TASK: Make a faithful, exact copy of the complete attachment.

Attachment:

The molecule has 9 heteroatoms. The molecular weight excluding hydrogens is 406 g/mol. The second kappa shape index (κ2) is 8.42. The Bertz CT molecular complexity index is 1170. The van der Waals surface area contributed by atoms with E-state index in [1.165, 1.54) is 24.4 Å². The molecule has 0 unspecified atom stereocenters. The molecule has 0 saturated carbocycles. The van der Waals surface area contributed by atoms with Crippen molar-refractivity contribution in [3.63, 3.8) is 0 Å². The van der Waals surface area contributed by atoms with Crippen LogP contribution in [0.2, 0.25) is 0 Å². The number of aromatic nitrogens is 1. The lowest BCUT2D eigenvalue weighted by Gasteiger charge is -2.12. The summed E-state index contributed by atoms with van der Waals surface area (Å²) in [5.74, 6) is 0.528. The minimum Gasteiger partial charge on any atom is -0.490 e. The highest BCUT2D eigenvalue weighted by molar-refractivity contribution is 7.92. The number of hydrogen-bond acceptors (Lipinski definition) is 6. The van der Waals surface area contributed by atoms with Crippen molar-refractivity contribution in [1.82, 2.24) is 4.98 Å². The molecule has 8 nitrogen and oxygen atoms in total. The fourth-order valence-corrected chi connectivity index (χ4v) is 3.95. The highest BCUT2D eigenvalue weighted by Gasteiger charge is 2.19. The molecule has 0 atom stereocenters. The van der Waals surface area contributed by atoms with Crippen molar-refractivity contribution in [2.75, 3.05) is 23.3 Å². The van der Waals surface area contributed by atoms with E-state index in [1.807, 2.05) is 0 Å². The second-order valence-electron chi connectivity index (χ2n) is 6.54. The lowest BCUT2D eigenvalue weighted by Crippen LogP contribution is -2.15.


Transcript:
The molecule has 9 heteroatoms. The molecular weight excluding hydrogens is 406 g/mol. The second kappa shape index (κ2) is 8.42. The Bertz CT molecular complexity index is 1170. The van der Waals surface area contributed by atoms with E-state index in [1.165, 1.54) is 24.4 Å². The molecule has 0 unspecified atom stereocenters. The molecule has 0 saturated carbocycles. The van der Waals surface area contributed by atoms with Crippen molar-refractivity contribution in [3.63, 3.8) is 0 Å². The van der Waals surface area contributed by atoms with Crippen LogP contribution in [0.2, 0.25) is 0 Å². The number of aromatic nitrogens is 1. The lowest BCUT2D eigenvalue weighted by Gasteiger charge is -2.12. The summed E-state index contributed by atoms with van der Waals surface area (Å²) in [5.74, 6) is 0.528. The minimum Gasteiger partial charge on any atom is -0.490 e. The highest BCUT2D eigenvalue weighted by molar-refractivity contribution is 7.92. The number of hydrogen-bond acceptors (Lipinski definition) is 6. The van der Waals surface area contributed by atoms with Crippen molar-refractivity contribution in [1.82, 2.24) is 4.98 Å². The molecule has 8 nitrogen and oxygen atoms in total. The fourth-order valence-corrected chi connectivity index (χ4v) is 3.95. The highest BCUT2D eigenvalue weighted by Gasteiger charge is 2.19. The molecule has 0 atom stereocenters. The van der Waals surface area contributed by atoms with Crippen molar-refractivity contribution in [2.75, 3.05) is 23.3 Å². The van der Waals surface area contributed by atoms with E-state index in [1.807, 2.05) is 0 Å². The second-order valence-electron chi connectivity index (χ2n) is 6.54. The lowest BCUT2D eigenvalue weighted by Crippen LogP contribution is -2.15.